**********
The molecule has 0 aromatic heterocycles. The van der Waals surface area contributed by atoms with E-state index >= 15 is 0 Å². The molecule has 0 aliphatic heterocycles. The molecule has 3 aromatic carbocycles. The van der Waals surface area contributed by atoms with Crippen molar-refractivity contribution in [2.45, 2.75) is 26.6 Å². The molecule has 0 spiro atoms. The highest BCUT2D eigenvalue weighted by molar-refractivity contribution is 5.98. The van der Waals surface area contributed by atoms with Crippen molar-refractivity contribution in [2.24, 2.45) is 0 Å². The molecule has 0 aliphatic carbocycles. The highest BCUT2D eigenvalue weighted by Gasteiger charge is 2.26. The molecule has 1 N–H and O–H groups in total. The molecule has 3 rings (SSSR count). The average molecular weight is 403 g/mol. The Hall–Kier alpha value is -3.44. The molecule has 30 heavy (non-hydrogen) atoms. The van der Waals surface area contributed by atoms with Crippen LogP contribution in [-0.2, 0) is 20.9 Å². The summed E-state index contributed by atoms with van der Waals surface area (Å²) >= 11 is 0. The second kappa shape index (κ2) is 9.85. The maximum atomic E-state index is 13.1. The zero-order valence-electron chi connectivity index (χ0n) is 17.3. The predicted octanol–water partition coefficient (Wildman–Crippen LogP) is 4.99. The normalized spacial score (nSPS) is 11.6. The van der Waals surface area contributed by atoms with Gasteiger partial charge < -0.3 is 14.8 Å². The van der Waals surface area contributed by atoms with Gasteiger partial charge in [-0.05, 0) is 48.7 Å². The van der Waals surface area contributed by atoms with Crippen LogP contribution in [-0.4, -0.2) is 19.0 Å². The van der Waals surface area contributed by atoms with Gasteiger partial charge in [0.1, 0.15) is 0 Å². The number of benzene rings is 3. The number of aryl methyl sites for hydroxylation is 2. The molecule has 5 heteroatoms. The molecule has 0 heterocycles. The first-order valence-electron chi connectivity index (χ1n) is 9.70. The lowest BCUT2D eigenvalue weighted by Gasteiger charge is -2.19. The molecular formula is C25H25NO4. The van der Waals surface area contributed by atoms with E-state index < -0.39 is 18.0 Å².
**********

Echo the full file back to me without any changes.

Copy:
The molecule has 0 aromatic heterocycles. The van der Waals surface area contributed by atoms with E-state index >= 15 is 0 Å². The molecule has 0 aliphatic heterocycles. The molecule has 3 aromatic carbocycles. The van der Waals surface area contributed by atoms with Crippen molar-refractivity contribution in [2.45, 2.75) is 26.6 Å². The molecule has 0 spiro atoms. The highest BCUT2D eigenvalue weighted by molar-refractivity contribution is 5.98. The van der Waals surface area contributed by atoms with Crippen molar-refractivity contribution in [2.24, 2.45) is 0 Å². The molecule has 0 aliphatic carbocycles. The highest BCUT2D eigenvalue weighted by Gasteiger charge is 2.26. The molecule has 1 N–H and O–H groups in total. The molecule has 3 rings (SSSR count). The average molecular weight is 403 g/mol. The Hall–Kier alpha value is -3.44. The molecule has 30 heavy (non-hydrogen) atoms. The van der Waals surface area contributed by atoms with Crippen LogP contribution in [-0.2, 0) is 20.9 Å². The summed E-state index contributed by atoms with van der Waals surface area (Å²) >= 11 is 0. The second kappa shape index (κ2) is 9.85. The maximum atomic E-state index is 13.1. The zero-order valence-electron chi connectivity index (χ0n) is 17.3. The predicted octanol–water partition coefficient (Wildman–Crippen LogP) is 4.99. The normalized spacial score (nSPS) is 11.6. The van der Waals surface area contributed by atoms with Gasteiger partial charge < -0.3 is 14.8 Å². The van der Waals surface area contributed by atoms with Gasteiger partial charge in [-0.05, 0) is 48.7 Å². The van der Waals surface area contributed by atoms with Crippen LogP contribution in [-0.4, -0.2) is 19.0 Å². The van der Waals surface area contributed by atoms with Gasteiger partial charge in [0.1, 0.15) is 0 Å². The number of benzene rings is 3. The number of aryl methyl sites for hydroxylation is 2. The molecule has 5 heteroatoms. The molecule has 0 heterocycles. The first-order valence-electron chi connectivity index (χ1n) is 9.70. The lowest BCUT2D eigenvalue weighted by Gasteiger charge is -2.19. The molecular formula is C25H25NO4. The van der Waals surface area contributed by atoms with E-state index < -0.39 is 18.0 Å².